Leadership & World Benevolence

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Leadership & World Benevolence

 

Basically, benevolence means a concern for the well-being of persons other than oneself.  Benevolent leadership is

defined as the process of creating a virtuous cycle of encouraging, initiating, and implementing positive change in

organizations through: a) ethical decision making and moral actions, b) developing spiritual awareness and

creating a sense of meaning, c) inspiring hope and fostering courage for positive action, and d) leaving a

legacy and positive impact on the larger community.

 

Benevolent leaders are those who create observable benefits, actions, or results for the common good. Benevolent

leaders are those who create observable benefits, actions, or results for the common good. The term―common good

is used in the sense of shared benefits or positive outcomes for all or most members of a community.

 

 

Leadership & World Benevolence

 

Benevolent leaders exemplify wholehearted and genuine actions at work that benefit people around them. Therefore,

they have an inclination to do good, to do kind or charitable acts due to a felt obligation to use their developmental

and intentional attributes of love and charity.

 

As organizations in private, non-profit, and public sectors are attempting to address ethical, spiritual,

transformational, and social challenges; benevolent leadership model can provide leaders with a fresh perspective on

addressing and solving these challenges. Second, benevolent leadership model underlines the importance of specific

dimensions of corporate environments – a shared mission, a shared sense of purpose, high-quality connections, and

a positive organizational culture – that support creating positive change in organizations.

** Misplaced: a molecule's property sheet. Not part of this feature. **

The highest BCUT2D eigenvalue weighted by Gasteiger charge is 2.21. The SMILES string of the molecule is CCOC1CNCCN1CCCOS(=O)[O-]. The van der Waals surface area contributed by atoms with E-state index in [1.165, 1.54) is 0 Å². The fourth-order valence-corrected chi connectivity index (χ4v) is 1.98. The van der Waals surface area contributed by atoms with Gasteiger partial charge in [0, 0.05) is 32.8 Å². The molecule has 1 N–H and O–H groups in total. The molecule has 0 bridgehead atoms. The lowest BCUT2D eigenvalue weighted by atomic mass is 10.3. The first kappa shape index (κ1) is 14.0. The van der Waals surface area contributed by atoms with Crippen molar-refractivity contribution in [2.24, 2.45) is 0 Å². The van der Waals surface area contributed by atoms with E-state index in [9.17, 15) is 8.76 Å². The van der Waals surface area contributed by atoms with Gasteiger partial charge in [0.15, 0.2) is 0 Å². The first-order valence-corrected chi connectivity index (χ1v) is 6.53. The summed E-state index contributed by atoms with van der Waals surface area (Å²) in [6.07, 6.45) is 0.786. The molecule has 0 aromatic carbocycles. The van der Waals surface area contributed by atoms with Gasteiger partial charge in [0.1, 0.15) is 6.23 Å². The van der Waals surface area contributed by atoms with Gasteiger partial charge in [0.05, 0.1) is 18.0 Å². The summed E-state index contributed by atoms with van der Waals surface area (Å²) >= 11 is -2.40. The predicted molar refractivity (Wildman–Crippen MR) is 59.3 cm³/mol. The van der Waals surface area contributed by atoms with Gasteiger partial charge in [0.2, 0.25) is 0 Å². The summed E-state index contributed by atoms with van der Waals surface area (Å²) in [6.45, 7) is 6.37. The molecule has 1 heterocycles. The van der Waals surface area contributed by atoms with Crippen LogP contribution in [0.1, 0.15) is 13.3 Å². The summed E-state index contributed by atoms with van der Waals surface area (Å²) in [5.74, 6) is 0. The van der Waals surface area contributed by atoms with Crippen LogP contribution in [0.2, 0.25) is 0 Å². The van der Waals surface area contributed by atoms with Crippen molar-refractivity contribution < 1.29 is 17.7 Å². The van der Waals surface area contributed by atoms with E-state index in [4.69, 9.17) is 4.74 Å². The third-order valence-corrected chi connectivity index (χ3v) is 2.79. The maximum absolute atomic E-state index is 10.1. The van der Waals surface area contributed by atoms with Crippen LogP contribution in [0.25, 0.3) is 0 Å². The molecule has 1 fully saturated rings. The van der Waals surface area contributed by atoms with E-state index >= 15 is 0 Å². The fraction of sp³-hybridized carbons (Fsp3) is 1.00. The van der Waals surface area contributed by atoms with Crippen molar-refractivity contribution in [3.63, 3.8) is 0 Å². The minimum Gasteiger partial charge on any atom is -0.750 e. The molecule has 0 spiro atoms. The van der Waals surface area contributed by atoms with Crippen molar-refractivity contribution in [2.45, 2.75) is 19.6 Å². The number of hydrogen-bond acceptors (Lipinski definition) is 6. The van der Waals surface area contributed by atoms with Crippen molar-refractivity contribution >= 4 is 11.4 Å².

Organizations can provide leadership development programs and training that fosters a benevolent leadership

perspective and disseminates―best practices of benevolent leaders who have succeeded in creating positive

change.

 

 

 

Leadership & World Benevolence

 

The concept of benevolent leadership is distinct from other leadership concepts because of its central emphasis on

creating observable benefits, actions, or results for the common good. The common good is also defined as the

overall conditions, outcomes, or advantages in social-life that are beneficial for the whole community.

 

Benevolent leadership can be defined as the process of creating a virtuous cycle of encouraging, initiating, and

implementing positive change in organizations through: a) ethical decision making and moral actions, b) developing

spiritual awareness and creating a sense of meaning, c) inspiring hope and fostering courage for positive action, and

d) leaving a legacy and positive impact on the larger community.

 

 

http://www.benevolentcapitalism.com/

 

Leadership & World Benevolence

 

The crisis of confidence in leadership in organizations has become a matter of intense concern in the corporate

world.  First, benevolent leadership implies that leaders should consider and balance all four perspectives in their

decisions and actions: ethical, spiritual, transformational, and social.

 

The multidimensional requirements and concerns for the common good in organizations present particular difficulties

for leaders. The new challenges call for a new level of courageous, principled, and integrative leadership which

balances ethical, spiritual, transformational, and social concerns at the same time.

The vitality and utility of benevolent leadership model is based on the insight and integrative picture the model

provides leaders in their decisions and actions at work. Without such integration on a substantial level of nuanced

thinking and balanced action, leaders may be confronted with the threats of facing analysis paralysis and making

partial decisions.

 

Therefore, benevolent leadership model explicitly recognizes and underlines the importance of a leader‘s ―heart-

sets as critical as the leader‘s mindsets in the workplace. In the context of the global economic crisis; ethical

sensitivity, spiritual depth, positive engagement, and community responsiveness represent the critical heart-sets of

leaders who want to leave a positive legacy behind them.

 

The usage of these four critical heart-sets of benevolent leadership will be a critical success factor in leading positive

change and creating common good in organizations in the 21st century.

 

For more information on “Benevolent Leadership” go to and take a look at the Doctoral thesis of Fahri Karakas. – https://www.researchgate.net/publication/41662926_Benevolent_leadership?enrichId=rgreq-ae500e94500c0d9022b72c44748fa97d-XX&enrichSource=Y292ZXJQYWdlOzQxNjYyOTI2O0FTOjEwMzk0Njk4MzA1MTI3OUAxNDAxNzk0MzAxMDEw&el=1_x_2&_esc=publicationCoverPdf

 

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Follow Dale K. Greene:

Originator & Chief Organizer of The United Societies.

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